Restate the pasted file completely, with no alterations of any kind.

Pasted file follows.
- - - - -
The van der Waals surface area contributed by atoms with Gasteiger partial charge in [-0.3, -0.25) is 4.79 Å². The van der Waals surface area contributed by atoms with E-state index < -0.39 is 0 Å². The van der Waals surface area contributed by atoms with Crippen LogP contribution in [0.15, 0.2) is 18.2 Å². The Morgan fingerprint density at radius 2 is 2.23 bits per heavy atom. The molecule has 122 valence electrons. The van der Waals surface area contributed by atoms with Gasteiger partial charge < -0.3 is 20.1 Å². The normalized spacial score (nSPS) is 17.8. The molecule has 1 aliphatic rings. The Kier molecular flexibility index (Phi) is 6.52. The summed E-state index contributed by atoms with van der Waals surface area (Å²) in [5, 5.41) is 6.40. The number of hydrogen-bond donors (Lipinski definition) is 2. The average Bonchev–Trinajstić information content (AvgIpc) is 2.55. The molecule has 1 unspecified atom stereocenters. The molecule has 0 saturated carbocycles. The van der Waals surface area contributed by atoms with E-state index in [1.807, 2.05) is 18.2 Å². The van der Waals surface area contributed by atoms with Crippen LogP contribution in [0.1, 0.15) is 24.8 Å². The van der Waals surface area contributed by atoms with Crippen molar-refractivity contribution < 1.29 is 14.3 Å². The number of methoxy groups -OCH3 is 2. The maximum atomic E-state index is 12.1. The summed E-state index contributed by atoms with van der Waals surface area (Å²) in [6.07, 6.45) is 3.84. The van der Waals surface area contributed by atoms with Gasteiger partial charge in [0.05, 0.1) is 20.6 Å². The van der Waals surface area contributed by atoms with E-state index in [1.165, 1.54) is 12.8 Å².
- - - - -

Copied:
The van der Waals surface area contributed by atoms with Gasteiger partial charge in [-0.3, -0.25) is 4.79 Å². The van der Waals surface area contributed by atoms with E-state index < -0.39 is 0 Å². The van der Waals surface area contributed by atoms with Crippen LogP contribution in [0.15, 0.2) is 18.2 Å². The Morgan fingerprint density at radius 2 is 2.23 bits per heavy atom. The molecule has 122 valence electrons. The van der Waals surface area contributed by atoms with Gasteiger partial charge < -0.3 is 20.1 Å². The normalized spacial score (nSPS) is 17.8. The molecule has 1 aliphatic rings. The Kier molecular flexibility index (Phi) is 6.52. The summed E-state index contributed by atoms with van der Waals surface area (Å²) in [5, 5.41) is 6.40. The number of hydrogen-bond donors (Lipinski definition) is 2. The average Bonchev–Trinajstić information content (AvgIpc) is 2.55. The molecule has 1 unspecified atom stereocenters. The molecule has 0 saturated carbocycles. The van der Waals surface area contributed by atoms with E-state index in [1.807, 2.05) is 18.2 Å². The van der Waals surface area contributed by atoms with Crippen LogP contribution in [0.1, 0.15) is 24.8 Å². The van der Waals surface area contributed by atoms with Crippen molar-refractivity contribution < 1.29 is 14.3 Å². The number of methoxy groups -OCH3 is 2. The maximum atomic E-state index is 12.1. The summed E-state index contributed by atoms with van der Waals surface area (Å²) in [6.07, 6.45) is 3.84. The van der Waals surface area contributed by atoms with Gasteiger partial charge in [0.05, 0.1) is 20.6 Å². The van der Waals surface area contributed by atoms with E-state index in [1.165, 1.54) is 12.8 Å².